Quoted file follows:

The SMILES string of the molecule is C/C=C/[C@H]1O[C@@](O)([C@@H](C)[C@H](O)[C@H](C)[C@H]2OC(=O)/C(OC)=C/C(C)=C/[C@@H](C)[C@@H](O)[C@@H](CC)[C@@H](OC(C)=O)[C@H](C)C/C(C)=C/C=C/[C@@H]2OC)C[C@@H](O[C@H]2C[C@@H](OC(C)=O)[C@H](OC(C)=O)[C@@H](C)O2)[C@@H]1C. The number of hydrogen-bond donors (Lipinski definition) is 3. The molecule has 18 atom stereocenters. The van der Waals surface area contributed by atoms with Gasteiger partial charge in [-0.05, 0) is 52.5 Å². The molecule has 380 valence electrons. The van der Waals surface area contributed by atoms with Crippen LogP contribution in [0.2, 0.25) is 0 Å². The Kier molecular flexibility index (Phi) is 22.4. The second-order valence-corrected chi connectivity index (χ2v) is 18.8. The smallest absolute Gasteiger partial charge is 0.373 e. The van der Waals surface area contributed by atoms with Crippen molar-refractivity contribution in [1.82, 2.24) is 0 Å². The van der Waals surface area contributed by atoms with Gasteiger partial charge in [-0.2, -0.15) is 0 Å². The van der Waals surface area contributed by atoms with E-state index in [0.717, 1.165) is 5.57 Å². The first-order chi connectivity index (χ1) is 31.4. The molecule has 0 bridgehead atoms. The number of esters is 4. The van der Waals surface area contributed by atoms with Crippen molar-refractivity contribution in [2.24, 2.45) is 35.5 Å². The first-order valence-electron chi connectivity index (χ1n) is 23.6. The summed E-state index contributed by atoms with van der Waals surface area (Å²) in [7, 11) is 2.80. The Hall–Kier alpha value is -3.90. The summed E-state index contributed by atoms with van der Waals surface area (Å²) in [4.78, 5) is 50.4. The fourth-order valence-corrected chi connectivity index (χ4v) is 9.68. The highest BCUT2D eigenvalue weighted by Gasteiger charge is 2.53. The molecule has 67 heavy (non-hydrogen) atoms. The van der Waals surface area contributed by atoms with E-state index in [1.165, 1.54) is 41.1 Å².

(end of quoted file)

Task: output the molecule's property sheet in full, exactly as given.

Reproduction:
The SMILES string of the molecule is C/C=C/[C@H]1O[C@@](O)([C@@H](C)[C@H](O)[C@H](C)[C@H]2OC(=O)/C(OC)=C/C(C)=C/[C@@H](C)[C@@H](O)[C@@H](CC)[C@@H](OC(C)=O)[C@H](C)C/C(C)=C/C=C/[C@@H]2OC)C[C@@H](O[C@H]2C[C@@H](OC(C)=O)[C@H](OC(C)=O)[C@@H](C)O2)[C@@H]1C. The number of hydrogen-bond donors (Lipinski definition) is 3. The molecule has 18 atom stereocenters. The van der Waals surface area contributed by atoms with Gasteiger partial charge in [-0.05, 0) is 52.5 Å². The molecule has 380 valence electrons. The van der Waals surface area contributed by atoms with Crippen LogP contribution in [0.2, 0.25) is 0 Å². The Kier molecular flexibility index (Phi) is 22.4. The second-order valence-corrected chi connectivity index (χ2v) is 18.8. The smallest absolute Gasteiger partial charge is 0.373 e. The van der Waals surface area contributed by atoms with Crippen molar-refractivity contribution in [1.82, 2.24) is 0 Å². The van der Waals surface area contributed by atoms with Gasteiger partial charge in [-0.2, -0.15) is 0 Å². The van der Waals surface area contributed by atoms with E-state index in [0.717, 1.165) is 5.57 Å². The first-order chi connectivity index (χ1) is 31.4. The molecule has 0 bridgehead atoms. The number of esters is 4. The van der Waals surface area contributed by atoms with Crippen molar-refractivity contribution in [2.24, 2.45) is 35.5 Å². The first-order valence-electron chi connectivity index (χ1n) is 23.6. The summed E-state index contributed by atoms with van der Waals surface area (Å²) in [7, 11) is 2.80. The Hall–Kier alpha value is -3.90. The summed E-state index contributed by atoms with van der Waals surface area (Å²) in [4.78, 5) is 50.4. The fourth-order valence-corrected chi connectivity index (χ4v) is 9.68. The highest BCUT2D eigenvalue weighted by Gasteiger charge is 2.53. The molecule has 67 heavy (non-hydrogen) atoms. The van der Waals surface area contributed by atoms with E-state index in [1.165, 1.54) is 41.1 Å².